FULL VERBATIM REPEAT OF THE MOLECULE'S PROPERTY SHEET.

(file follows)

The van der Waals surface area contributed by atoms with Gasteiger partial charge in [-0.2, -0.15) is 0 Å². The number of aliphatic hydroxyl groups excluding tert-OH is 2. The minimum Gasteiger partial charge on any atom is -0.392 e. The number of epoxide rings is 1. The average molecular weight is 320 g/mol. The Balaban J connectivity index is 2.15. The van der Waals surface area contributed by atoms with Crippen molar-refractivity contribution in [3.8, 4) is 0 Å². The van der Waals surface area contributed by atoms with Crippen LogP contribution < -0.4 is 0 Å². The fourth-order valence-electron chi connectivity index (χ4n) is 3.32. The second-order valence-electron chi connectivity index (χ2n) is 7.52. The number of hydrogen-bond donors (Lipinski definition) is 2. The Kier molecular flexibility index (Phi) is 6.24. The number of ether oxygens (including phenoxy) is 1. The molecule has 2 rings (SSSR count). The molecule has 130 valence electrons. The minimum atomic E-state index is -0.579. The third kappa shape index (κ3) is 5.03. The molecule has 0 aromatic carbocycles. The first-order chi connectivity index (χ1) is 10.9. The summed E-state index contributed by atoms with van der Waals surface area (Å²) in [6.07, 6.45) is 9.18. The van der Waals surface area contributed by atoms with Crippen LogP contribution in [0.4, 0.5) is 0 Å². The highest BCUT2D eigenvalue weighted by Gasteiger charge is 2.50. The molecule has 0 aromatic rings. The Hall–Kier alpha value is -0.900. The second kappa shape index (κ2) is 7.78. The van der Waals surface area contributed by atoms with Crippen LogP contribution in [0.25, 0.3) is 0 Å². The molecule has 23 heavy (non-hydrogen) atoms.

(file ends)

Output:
The van der Waals surface area contributed by atoms with Gasteiger partial charge in [-0.2, -0.15) is 0 Å². The number of aliphatic hydroxyl groups excluding tert-OH is 2. The minimum Gasteiger partial charge on any atom is -0.392 e. The number of epoxide rings is 1. The average molecular weight is 320 g/mol. The Balaban J connectivity index is 2.15. The van der Waals surface area contributed by atoms with Crippen molar-refractivity contribution in [3.8, 4) is 0 Å². The van der Waals surface area contributed by atoms with Crippen LogP contribution < -0.4 is 0 Å². The fourth-order valence-electron chi connectivity index (χ4n) is 3.32. The second-order valence-electron chi connectivity index (χ2n) is 7.52. The number of hydrogen-bond donors (Lipinski definition) is 2. The Kier molecular flexibility index (Phi) is 6.24. The number of ether oxygens (including phenoxy) is 1. The molecule has 2 rings (SSSR count). The molecule has 130 valence electrons. The minimum atomic E-state index is -0.579. The third kappa shape index (κ3) is 5.03. The molecule has 0 aromatic carbocycles. The first-order chi connectivity index (χ1) is 10.9. The summed E-state index contributed by atoms with van der Waals surface area (Å²) in [6.07, 6.45) is 9.18. The van der Waals surface area contributed by atoms with Crippen LogP contribution in [0.4, 0.5) is 0 Å². The highest BCUT2D eigenvalue weighted by Gasteiger charge is 2.50. The molecule has 0 aromatic rings. The Hall–Kier alpha value is -0.900. The second kappa shape index (κ2) is 7.78. The van der Waals surface area contributed by atoms with Crippen LogP contribution in [0.25, 0.3) is 0 Å². The molecule has 23 heavy (non-hydrogen) atoms.